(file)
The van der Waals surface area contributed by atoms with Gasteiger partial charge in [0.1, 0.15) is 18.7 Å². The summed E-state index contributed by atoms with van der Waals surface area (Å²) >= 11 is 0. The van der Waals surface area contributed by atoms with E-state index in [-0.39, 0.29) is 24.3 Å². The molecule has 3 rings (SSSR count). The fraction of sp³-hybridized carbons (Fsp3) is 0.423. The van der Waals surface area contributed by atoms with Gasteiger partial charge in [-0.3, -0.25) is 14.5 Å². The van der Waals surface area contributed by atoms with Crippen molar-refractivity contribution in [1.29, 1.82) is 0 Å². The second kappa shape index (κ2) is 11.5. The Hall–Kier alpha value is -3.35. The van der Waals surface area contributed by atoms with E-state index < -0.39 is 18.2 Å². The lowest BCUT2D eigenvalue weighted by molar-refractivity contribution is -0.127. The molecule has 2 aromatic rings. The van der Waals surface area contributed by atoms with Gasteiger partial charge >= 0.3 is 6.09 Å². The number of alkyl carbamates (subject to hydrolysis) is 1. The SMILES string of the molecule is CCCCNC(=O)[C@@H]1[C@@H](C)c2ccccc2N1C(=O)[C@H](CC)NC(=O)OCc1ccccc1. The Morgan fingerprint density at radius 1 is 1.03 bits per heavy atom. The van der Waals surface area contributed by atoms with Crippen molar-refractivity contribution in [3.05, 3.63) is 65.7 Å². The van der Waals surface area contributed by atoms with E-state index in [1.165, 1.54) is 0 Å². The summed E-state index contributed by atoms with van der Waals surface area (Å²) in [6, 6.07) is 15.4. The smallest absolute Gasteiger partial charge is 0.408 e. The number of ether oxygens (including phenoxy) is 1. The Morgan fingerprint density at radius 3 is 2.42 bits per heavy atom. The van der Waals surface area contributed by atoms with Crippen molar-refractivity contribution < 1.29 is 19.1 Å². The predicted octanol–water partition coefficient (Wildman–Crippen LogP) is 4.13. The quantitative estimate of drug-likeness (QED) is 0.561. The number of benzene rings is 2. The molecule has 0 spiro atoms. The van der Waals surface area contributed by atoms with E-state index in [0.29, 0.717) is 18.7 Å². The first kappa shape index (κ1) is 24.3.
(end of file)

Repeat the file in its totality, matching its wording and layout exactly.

The van der Waals surface area contributed by atoms with Gasteiger partial charge in [0.1, 0.15) is 18.7 Å². The summed E-state index contributed by atoms with van der Waals surface area (Å²) >= 11 is 0. The van der Waals surface area contributed by atoms with E-state index in [-0.39, 0.29) is 24.3 Å². The molecule has 3 rings (SSSR count). The fraction of sp³-hybridized carbons (Fsp3) is 0.423. The van der Waals surface area contributed by atoms with Gasteiger partial charge in [-0.3, -0.25) is 14.5 Å². The van der Waals surface area contributed by atoms with Crippen molar-refractivity contribution in [1.29, 1.82) is 0 Å². The second kappa shape index (κ2) is 11.5. The Hall–Kier alpha value is -3.35. The van der Waals surface area contributed by atoms with E-state index < -0.39 is 18.2 Å². The lowest BCUT2D eigenvalue weighted by molar-refractivity contribution is -0.127. The molecule has 2 aromatic rings. The van der Waals surface area contributed by atoms with Gasteiger partial charge >= 0.3 is 6.09 Å². The number of alkyl carbamates (subject to hydrolysis) is 1. The SMILES string of the molecule is CCCCNC(=O)[C@@H]1[C@@H](C)c2ccccc2N1C(=O)[C@H](CC)NC(=O)OCc1ccccc1. The Morgan fingerprint density at radius 1 is 1.03 bits per heavy atom. The van der Waals surface area contributed by atoms with Crippen molar-refractivity contribution in [3.05, 3.63) is 65.7 Å². The van der Waals surface area contributed by atoms with E-state index in [1.165, 1.54) is 0 Å². The summed E-state index contributed by atoms with van der Waals surface area (Å²) in [6, 6.07) is 15.4. The smallest absolute Gasteiger partial charge is 0.408 e. The number of ether oxygens (including phenoxy) is 1. The Morgan fingerprint density at radius 3 is 2.42 bits per heavy atom. The van der Waals surface area contributed by atoms with Crippen molar-refractivity contribution < 1.29 is 19.1 Å². The predicted octanol–water partition coefficient (Wildman–Crippen LogP) is 4.13. The quantitative estimate of drug-likeness (QED) is 0.561. The number of benzene rings is 2. The molecule has 0 spiro atoms. The van der Waals surface area contributed by atoms with E-state index in [0.29, 0.717) is 18.7 Å². The first kappa shape index (κ1) is 24.3.